In the latest of a series of efforts to save what remains of their rainforest home, the Penan tribe in the Malaysian state of Sarawak on the island of Borneo have unilaterally declared a large swathe of their territory a Peace Park in the hopes of preventing further logging and abuse. The tribe has been fighting to preserve the rainforest since the 1980s. The Malaysian government has zoned the area for logging by the Malaysian timber giant, Samling. In a 2007 interview broadcast on Swiss television, Samling executive James Ho stated, ‘The Penan have no rights to the forest’
James Lalo Kesoh, a former regional chief, said at the inauguration ceremony for the Penan Peace Park: “As nomadic hunter-gatherers, we Penan people have been roaming the rainforests of the Upper Baram region for centuries. Even though we have settled down and started a life as farmers since the late 1950s, we still depend on the forests for our food supply, for raw materials such as rattan for handicrafts, for medicinal plants and for other jungle products. Our entire cultural heritage is in the forest and needs to be preserved for future generations.” The tribe hopes that by declaring the area an indigenous peace park, the Malaysian government will be forced to recognize their historical bond to the area. The Penan have two land rights suits pending against the Sarawak state government.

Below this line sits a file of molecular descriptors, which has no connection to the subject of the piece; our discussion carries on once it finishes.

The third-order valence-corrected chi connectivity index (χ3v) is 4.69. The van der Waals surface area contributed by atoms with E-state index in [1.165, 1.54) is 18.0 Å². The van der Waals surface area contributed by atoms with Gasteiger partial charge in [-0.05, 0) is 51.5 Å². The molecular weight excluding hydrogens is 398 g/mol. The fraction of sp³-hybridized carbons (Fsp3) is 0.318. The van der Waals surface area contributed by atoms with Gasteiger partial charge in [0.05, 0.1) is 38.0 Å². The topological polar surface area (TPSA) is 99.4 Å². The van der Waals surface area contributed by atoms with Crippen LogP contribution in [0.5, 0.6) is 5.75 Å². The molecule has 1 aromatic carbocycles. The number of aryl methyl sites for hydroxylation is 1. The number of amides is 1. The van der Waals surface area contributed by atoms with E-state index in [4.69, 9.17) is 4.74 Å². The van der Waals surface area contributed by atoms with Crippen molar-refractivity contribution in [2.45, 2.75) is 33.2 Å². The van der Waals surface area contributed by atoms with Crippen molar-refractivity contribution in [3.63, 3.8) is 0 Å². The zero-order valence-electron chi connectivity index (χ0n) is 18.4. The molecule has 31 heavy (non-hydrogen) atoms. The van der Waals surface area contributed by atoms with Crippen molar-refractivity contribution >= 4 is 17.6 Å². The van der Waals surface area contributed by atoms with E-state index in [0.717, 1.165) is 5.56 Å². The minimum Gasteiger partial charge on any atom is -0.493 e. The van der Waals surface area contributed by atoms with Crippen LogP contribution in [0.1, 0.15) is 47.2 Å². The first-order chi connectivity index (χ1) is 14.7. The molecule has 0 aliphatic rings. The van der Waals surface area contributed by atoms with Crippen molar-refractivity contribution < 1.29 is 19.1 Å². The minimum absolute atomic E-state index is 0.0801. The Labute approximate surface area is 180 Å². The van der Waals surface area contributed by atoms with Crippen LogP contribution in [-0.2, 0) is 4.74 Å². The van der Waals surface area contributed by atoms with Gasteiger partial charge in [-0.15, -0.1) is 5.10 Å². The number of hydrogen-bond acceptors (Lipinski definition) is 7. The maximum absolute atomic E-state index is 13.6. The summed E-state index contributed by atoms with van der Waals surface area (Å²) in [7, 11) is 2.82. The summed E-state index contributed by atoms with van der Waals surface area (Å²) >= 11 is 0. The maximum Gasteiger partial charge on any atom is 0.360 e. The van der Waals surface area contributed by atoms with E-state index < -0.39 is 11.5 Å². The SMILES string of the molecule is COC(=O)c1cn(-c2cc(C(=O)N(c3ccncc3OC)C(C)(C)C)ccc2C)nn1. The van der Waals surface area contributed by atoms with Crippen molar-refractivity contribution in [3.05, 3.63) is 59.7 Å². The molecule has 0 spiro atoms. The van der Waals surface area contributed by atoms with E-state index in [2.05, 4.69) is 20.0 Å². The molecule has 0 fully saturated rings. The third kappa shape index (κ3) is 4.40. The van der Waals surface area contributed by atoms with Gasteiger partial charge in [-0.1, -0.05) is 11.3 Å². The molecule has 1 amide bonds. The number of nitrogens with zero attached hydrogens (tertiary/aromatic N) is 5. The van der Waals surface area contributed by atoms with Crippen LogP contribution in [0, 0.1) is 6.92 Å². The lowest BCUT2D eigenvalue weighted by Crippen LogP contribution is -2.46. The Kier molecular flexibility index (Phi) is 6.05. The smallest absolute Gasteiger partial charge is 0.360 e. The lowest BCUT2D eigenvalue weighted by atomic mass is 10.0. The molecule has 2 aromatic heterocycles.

Indigenous protesters and those who assist them risk arrest and worse. Just this week, a high-level Malaysian government investigation confirmed allegations that Penan women and girls have been sexually abused by workers from the logging camps.
Tribesmen have been erecting barriers to the roads for years to prevent further despoliation by corporate interests.In August, Penan villagers mounted new road blockades to protest the advance of logging. According to Survival International: “Journalists covering the blockades were intercepted by police with machine guns and taken away for questioning.” Last September, 15 indigenous people were arrested and held incommunicado for 7 hours by police for simply attempting to present a memo of protest to the Sarawak Chief Minister’s office. They were concerned about stopping construction of a dam that threatens to flood their ancestral lands and force relocation. It is the first in a series of twelve new hydroelectric dams planned for Sarawak to be constructed by the Chinese state-owned China Three Gorges Project Corporation.
In this moving short video, Penan tribespeople explain their bond with the rainforest and the threat of logging:
These struggles in Borneo epitomize the battle between long-term survival of indigenous peoples and the focus on short-term profits of corporations and governments that continues around the world. Beyond their natural beauty and diversity, rainforests provide an important service by sequestering carbon from the atmosphere, thus mitigating global warming. And rainforests are not simply a natural resource, but the cherished home of indigenous peoples all over the globe, who are just as much a part of the ecosystem as the birds and the trees. Rainforest conservation is one key issue to be discussed at the COP15 climate talks in Copenhagen. Let’s hope the negotiators consider the fate of people as well as planet in their deliberations. See more here.
Photo: Murum dam under construction threatens ancestral Penan lands in Borneo.